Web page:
In response to the question of how Joseph Smith got so many things right when he undertook to restore the Early Church, faithful Mormons will likely respond that Smith’s success owes to the fact that he was a true prophet of God who was called to restore the true Church of Jesus Christ. However, Real Heretics presents information that many others have cited to provide another possible explanation. After discussing the Early Church, Bercot discusses the eventual corruption and apostasy of the Church, and the valiant efforts of the Reformers to root out that corruption. Bercot then traces the development of several Restorationist branches of Christianity using language that will ring familiar to Mormons:

Whereas Luther had sought to reform the existing church-state establishment, others concluded that such an establishment was beyond reforming. So they worked to restore primitive Christianity apart from the church-state institution. Since the days of Luther, there have been numerous such movements to restore early Christianity. Real Heretics, p. 149.

Although Bercot does not identify Mormonism as one of those Restorationist movements, he does identify one of Mormonism’s cousins, the Stone-Campbellite Movement, as being one of the more successful Restoration movements:

Another movement to restore primitive Christianity sprung up in America in the early 1800s out of the Presbyterian church. . . . Barton W. Stone, a Presbyterian minister, began a movement in Kentucky to restore apostolic Christianity. Stone’s chief objective was to restore the holy living and separation from the world that had marked early Christianity.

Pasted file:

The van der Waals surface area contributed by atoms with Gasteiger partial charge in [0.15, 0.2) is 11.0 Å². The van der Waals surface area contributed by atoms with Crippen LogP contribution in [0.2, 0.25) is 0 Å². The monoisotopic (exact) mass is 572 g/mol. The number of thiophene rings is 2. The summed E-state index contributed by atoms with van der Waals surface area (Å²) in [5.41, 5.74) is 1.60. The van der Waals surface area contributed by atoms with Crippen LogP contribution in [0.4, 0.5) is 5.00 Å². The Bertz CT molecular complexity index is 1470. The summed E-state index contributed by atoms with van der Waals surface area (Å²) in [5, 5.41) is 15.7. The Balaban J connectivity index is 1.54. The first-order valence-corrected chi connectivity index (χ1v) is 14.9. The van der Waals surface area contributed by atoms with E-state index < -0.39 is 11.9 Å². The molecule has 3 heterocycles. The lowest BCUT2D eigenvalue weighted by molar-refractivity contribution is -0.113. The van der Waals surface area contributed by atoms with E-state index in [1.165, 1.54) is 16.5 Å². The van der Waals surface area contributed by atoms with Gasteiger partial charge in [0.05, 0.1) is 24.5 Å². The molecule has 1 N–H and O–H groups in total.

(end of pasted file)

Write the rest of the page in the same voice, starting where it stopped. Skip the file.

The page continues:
In the 1820s, Stone’s movement merged with a separate movement begun by Thomas and Alexander Campbell, who were also seeking to restore primitive Christianity. One of Alexander Campbell’s primary objectives was to achieve unity among all Christians, forsaking all man-made creeds and traditions and returning to the forms, structures, and doctrines of the apostolic church. Real Heretics, p. 151.

Both Stone and the Campbells published journals urging a Restoration of the Early Church in the early 1800’s (The Christian Baptist, Millennial Harbinger, and The Christian Messenger).

Those familiar with Mormon history will recognize the names of Thomas and Alexander Campbell as the founders of the “Campbellite” Restoration movement that Sidney Rigdon, Parley Pratt, Edward Partridge, Isaac Morley, and at one point a majority of all Mormons belonged to before converting to Mormonism. When Sidney Ridgon read the Book of Mormon in 1830 while he was a Campbellite preacher, he converted to Mormonism as did many other Campbellites.  This enormous influx of former Campbellites into Mormonism doubled the Church’s membership in three weeks and resulted in Joseph Smith relocating the Saints’ gathering place by joining the former Campbellite converts in Kirtland, Ohio.

Why was Mormonism so appealing to Campbellites?  Starting in 1823, Campbell’s publication The Christian Baptist advocated an abandonment of all creeds and sects that divided Christendom and a restoration of a unified Church in which the “original gospel and order of things” are present.  (Source.) Alexander Campbell explained the Campbellites’ “distinguishing views and practices” as follows:

They regard all the sects and parties of the Christian world as having, in greater or less degrees, departed from the simplicity of faith and manners of the first Christians, and as forming what the apostle Paul calls “the apostasy.” . .  .

They look for unity of spirit and the bonds of peace in the practical acknowledgment of one faith, one Lord, one immersion, one hope, one body, one Spirit, one God and Father of all; not in unity of opinions, nor in unity of forms, ceremonies, or modes of worship. . . .